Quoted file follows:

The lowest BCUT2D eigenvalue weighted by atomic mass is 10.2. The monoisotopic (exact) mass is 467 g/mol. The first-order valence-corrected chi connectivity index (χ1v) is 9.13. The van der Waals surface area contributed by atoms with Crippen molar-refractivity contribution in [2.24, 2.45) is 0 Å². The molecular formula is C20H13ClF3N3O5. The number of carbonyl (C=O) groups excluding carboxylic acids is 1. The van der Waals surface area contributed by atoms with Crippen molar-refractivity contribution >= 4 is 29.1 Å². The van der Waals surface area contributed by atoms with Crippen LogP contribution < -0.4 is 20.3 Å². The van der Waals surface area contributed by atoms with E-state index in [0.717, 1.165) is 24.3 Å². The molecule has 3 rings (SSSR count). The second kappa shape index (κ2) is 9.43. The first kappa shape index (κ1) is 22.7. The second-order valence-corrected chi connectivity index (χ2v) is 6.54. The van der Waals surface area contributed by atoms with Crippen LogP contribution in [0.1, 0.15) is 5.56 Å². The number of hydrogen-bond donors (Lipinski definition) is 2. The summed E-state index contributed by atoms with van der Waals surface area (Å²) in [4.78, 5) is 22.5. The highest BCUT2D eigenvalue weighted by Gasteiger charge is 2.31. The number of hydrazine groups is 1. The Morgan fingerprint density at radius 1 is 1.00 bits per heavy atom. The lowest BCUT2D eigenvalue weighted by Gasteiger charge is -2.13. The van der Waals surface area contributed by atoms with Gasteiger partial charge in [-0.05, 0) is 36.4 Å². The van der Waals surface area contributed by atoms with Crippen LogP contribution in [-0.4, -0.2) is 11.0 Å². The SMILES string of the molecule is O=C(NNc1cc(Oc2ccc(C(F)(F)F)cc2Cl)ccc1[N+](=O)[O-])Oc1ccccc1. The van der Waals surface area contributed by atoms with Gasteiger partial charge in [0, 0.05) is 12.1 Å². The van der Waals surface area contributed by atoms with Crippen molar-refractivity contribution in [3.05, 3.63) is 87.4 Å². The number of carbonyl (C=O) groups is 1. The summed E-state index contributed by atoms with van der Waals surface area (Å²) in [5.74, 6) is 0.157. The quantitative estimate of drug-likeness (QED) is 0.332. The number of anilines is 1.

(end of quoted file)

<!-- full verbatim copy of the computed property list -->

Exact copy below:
The lowest BCUT2D eigenvalue weighted by atomic mass is 10.2. The monoisotopic (exact) mass is 467 g/mol. The first-order valence-corrected chi connectivity index (χ1v) is 9.13. The van der Waals surface area contributed by atoms with Crippen molar-refractivity contribution in [2.24, 2.45) is 0 Å². The molecular formula is C20H13ClF3N3O5. The number of carbonyl (C=O) groups excluding carboxylic acids is 1. The van der Waals surface area contributed by atoms with Crippen molar-refractivity contribution >= 4 is 29.1 Å². The van der Waals surface area contributed by atoms with Crippen LogP contribution < -0.4 is 20.3 Å². The van der Waals surface area contributed by atoms with E-state index in [0.717, 1.165) is 24.3 Å². The molecule has 3 rings (SSSR count). The second kappa shape index (κ2) is 9.43. The first kappa shape index (κ1) is 22.7. The second-order valence-corrected chi connectivity index (χ2v) is 6.54. The van der Waals surface area contributed by atoms with Crippen LogP contribution in [0.1, 0.15) is 5.56 Å². The number of hydrogen-bond donors (Lipinski definition) is 2. The summed E-state index contributed by atoms with van der Waals surface area (Å²) in [4.78, 5) is 22.5. The highest BCUT2D eigenvalue weighted by Gasteiger charge is 2.31. The number of hydrazine groups is 1. The Morgan fingerprint density at radius 1 is 1.00 bits per heavy atom. The lowest BCUT2D eigenvalue weighted by Gasteiger charge is -2.13. The van der Waals surface area contributed by atoms with Gasteiger partial charge in [-0.05, 0) is 36.4 Å². The van der Waals surface area contributed by atoms with Crippen LogP contribution in [-0.4, -0.2) is 11.0 Å². The SMILES string of the molecule is O=C(NNc1cc(Oc2ccc(C(F)(F)F)cc2Cl)ccc1[N+](=O)[O-])Oc1ccccc1. The van der Waals surface area contributed by atoms with Gasteiger partial charge in [0, 0.05) is 12.1 Å². The van der Waals surface area contributed by atoms with Crippen molar-refractivity contribution in [3.05, 3.63) is 87.4 Å². The number of carbonyl (C=O) groups is 1. The summed E-state index contributed by atoms with van der Waals surface area (Å²) in [5.74, 6) is 0.157. The quantitative estimate of drug-likeness (QED) is 0.332. The number of anilines is 1.